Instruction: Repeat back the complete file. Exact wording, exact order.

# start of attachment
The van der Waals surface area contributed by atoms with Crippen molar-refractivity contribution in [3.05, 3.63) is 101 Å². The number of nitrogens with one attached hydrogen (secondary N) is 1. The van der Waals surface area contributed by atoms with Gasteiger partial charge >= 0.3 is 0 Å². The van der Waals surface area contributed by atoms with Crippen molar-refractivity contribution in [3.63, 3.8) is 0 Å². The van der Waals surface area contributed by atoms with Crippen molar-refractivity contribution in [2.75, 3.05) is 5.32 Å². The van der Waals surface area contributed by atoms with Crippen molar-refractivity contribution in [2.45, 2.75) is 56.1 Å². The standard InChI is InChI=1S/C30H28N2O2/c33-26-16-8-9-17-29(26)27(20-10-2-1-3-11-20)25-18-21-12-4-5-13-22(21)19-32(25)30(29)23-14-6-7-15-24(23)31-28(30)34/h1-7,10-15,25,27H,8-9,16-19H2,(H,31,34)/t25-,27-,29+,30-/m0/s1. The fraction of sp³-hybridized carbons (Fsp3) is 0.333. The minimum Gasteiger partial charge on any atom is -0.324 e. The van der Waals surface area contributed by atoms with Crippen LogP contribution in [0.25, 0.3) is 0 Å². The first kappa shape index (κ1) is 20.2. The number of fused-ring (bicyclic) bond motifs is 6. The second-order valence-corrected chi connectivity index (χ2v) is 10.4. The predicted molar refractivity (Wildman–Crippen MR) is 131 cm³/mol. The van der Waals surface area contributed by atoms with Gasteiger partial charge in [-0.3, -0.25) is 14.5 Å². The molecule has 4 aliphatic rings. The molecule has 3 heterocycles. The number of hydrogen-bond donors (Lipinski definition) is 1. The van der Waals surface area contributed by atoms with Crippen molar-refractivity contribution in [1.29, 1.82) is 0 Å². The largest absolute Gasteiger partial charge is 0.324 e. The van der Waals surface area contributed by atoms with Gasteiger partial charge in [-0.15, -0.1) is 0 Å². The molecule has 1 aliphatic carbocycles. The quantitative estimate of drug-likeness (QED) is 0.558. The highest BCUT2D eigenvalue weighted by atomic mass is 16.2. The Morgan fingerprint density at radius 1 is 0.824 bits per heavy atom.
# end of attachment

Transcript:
The van der Waals surface area contributed by atoms with Crippen molar-refractivity contribution in [3.05, 3.63) is 101 Å². The number of nitrogens with one attached hydrogen (secondary N) is 1. The van der Waals surface area contributed by atoms with Gasteiger partial charge >= 0.3 is 0 Å². The van der Waals surface area contributed by atoms with Crippen molar-refractivity contribution in [3.63, 3.8) is 0 Å². The van der Waals surface area contributed by atoms with Crippen molar-refractivity contribution in [2.75, 3.05) is 5.32 Å². The van der Waals surface area contributed by atoms with Crippen molar-refractivity contribution in [2.45, 2.75) is 56.1 Å². The standard InChI is InChI=1S/C30H28N2O2/c33-26-16-8-9-17-29(26)27(20-10-2-1-3-11-20)25-18-21-12-4-5-13-22(21)19-32(25)30(29)23-14-6-7-15-24(23)31-28(30)34/h1-7,10-15,25,27H,8-9,16-19H2,(H,31,34)/t25-,27-,29+,30-/m0/s1. The fraction of sp³-hybridized carbons (Fsp3) is 0.333. The minimum Gasteiger partial charge on any atom is -0.324 e. The van der Waals surface area contributed by atoms with Crippen LogP contribution in [0.25, 0.3) is 0 Å². The first kappa shape index (κ1) is 20.2. The number of fused-ring (bicyclic) bond motifs is 6. The second-order valence-corrected chi connectivity index (χ2v) is 10.4. The predicted molar refractivity (Wildman–Crippen MR) is 131 cm³/mol. The van der Waals surface area contributed by atoms with Gasteiger partial charge in [-0.3, -0.25) is 14.5 Å². The molecule has 4 aliphatic rings. The molecule has 3 heterocycles. The number of hydrogen-bond donors (Lipinski definition) is 1. The van der Waals surface area contributed by atoms with Crippen molar-refractivity contribution in [1.29, 1.82) is 0 Å². The largest absolute Gasteiger partial charge is 0.324 e. The van der Waals surface area contributed by atoms with Gasteiger partial charge in [-0.15, -0.1) is 0 Å². The molecule has 1 aliphatic carbocycles. The quantitative estimate of drug-likeness (QED) is 0.558. The highest BCUT2D eigenvalue weighted by atomic mass is 16.2. The Morgan fingerprint density at radius 1 is 0.824 bits per heavy atom.